part 1 The beginnings of An Orkney Jumper. '40 years of comfort'.

 I've been invited to take part in an exhibition curated by Bruno Vinhas, the gallery director of  the Craft Council of Newfoundland and Labrador.  'Sensorius' is to open in August 2021 at their gallery in St.Johns, Newfoundland.  The exhibition is themed on accessible tactile work.  

Click here to find all blog posts about 'An Orkney Jumper'.
Colours of  peat and heather.  My dads 40 year old jumper, on Dunnet Head.  Scars of old peat banks once cut by hand for fuel mark the landscape.

Bringing home the peats from Dunnet Head - 1970's. Me with my dad

For the exhibition I will up-cycle a hand knitted woollen jumper that has provided comfort for nearly 40 years for both my dad and husband.  Made to measure for my dad,  Michael O’Donnell, this jumper was hand knitted in the late 70's by Camilla Eames knitwear in Kirkwall, Orkney.  She had two shops, the first, in the late 1970's was in Victoria St which had a small coal fire at the back of the room. A few years later she moved to open a shop in King St, Kirkwall.

It was from the Victoria St shop my dad purchased the jumper (he remembered the coal fireplace).   
Handed down to my husband Joe a few years ago,  it was in need of repair.
In 2018, while maker in residence for the Craft Council of Newfoundland and Labrador at The Old Cottage Hospital in Norris Point, I invited the public to bring me their woollen garments in for repair. I titled my residency project ‘On The Mend’.  My dad turned me a wooden darning dolly to use during the residency, and to start things off, I brought 2 garments with me to mend – one was this 40 year old jumper.

I'm in my 'mending room' in The Old Bonne Bay Cottage Hospital museum room, Norris Point, Newfoundland.

Now, a few years on, this jumper, still a favourite, but beyond repair. Using only the wool from the jumper, I plan to make two hand muffs.

Hand muffs are a traditional garment in decline. In recent years they've had a resurgence, re-invented as a comforter for those with restless hands - a ‘twiddle muff’.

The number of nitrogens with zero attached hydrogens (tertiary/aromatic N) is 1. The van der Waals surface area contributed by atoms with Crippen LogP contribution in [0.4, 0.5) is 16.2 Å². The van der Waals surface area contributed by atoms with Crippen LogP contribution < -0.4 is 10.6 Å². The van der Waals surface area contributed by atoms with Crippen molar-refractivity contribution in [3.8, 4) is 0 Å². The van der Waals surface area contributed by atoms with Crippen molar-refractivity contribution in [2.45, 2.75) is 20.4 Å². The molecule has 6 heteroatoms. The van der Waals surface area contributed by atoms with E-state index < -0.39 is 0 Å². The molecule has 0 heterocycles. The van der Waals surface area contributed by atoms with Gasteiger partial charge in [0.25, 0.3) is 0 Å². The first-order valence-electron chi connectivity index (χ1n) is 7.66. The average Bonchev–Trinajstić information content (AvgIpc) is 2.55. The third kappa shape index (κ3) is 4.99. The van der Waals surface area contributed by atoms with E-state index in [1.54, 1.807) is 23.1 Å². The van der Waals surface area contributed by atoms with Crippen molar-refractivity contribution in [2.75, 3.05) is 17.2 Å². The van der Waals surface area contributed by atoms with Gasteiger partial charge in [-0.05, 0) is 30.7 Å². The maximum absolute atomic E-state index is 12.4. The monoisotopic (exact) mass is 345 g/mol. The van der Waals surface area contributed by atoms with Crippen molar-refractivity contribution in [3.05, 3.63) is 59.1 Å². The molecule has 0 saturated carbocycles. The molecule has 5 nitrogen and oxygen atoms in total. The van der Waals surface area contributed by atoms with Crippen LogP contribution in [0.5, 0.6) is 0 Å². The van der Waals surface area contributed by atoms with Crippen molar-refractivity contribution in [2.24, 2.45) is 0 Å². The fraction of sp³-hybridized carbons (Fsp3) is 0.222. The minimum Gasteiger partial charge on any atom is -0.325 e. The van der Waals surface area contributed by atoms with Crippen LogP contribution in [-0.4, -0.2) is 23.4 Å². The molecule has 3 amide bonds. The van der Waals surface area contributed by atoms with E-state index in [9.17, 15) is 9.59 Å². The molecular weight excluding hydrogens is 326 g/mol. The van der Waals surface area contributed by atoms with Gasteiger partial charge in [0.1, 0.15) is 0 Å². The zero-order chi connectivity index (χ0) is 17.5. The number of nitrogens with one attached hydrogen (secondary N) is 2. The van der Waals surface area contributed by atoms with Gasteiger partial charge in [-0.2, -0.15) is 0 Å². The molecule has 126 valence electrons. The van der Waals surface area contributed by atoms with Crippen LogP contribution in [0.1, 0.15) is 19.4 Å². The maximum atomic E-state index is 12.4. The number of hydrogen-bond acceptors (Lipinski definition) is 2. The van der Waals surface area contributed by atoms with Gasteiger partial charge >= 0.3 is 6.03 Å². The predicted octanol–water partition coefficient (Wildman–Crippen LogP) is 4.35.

One of my muffs will be soft and fluffy inside like the Newfoundland thrummed mittens. The other, however, will have a different feel as I fill it with much stiffer strands reminiscent of heather roots. I've yet to decide construction method  as I explore the possibilities but could might include wrapped stands or felted strands. The outside of each muff will be the same – the knitted pattern of the jumper and some of the decorative visible mending made while in Newfoundland, retained.

A new collaboration:

As well as the muffs, I'm delighted to be collaborating with one of the other exhibitors, Sarah Albu, singer/performer/vocal explorer/spinner of wool and knitter from Montreal, Quebec!   Click here to listen Sarahs soundscapes from the Knit, Purl, Listen exhibition at the Craft Council of Newfoundland and Labrador, and click here to view the exhibition catalogue which includes stories compiled by Intangible Cultural Heritage and Folklore dept at Memorial University in St.Johns. 

Going back in time before going forwards.

In my search for info about the Orkney knitter, I was interviewed by BBC Radio Orkney reporter, Huw Williams. This resulted in many enthusiastic responses from listeners who knew or once worked for Camilla. Many suggested she moved to Edinburgh and then possibly to Africa.

Click the link below to listen to the interview - the jumper features in the last 5 minutes of the programme.

During the 1980's, my parents Liz and Michael O'Donnell, exhibited their collaborative decorated turned wooden bowls at 'The Tent', Edinburgh Festivals Craft Fair in Princes St Gardens.  Camilla Eames also exhibited at The Tent in the 1980's.  I exhibited alongside my parents at The Tent in 1991.

Africa perhps?

A google search found this:

"... MozambiqueCamilla Eames has joined the Visual Arts School in Maputo as a Textiles Teacher..."

 but the links are broken............... 

Dunnet Head Lighthouse and keepers cottages, Caithness,with the Pentland Firth and Orkney in the distance.
View from my home over Brough village on Dunnet Head with the Pentland Firth and Orkney beyond. Watching boats in the Pentland Firth  and the changing light on the cliffs of the Orkney Island of Hoy, seem to make doing the washing up less of a chore!



More about the exhibition at the Craft Council of Newfoundland and Labrador gallery: 


"Removing barriers is the way to create an environment that will give equal opportunities for the population as a whole. Integration, respect, adaptability and challenging stereotypical portrayals can and will generate a healthy change in attitudes. Accessible spaces and works early on the curatorial design process has been the primary focus of Sensorius: Where The Skin Meets The Eye. Every accessible program has the potential to inspire, welcome and develop a safe space for all public that will result in an open conversation about art and contemporary craft reducing the anxieties that stem from beginning a new experience in a “foreign” place "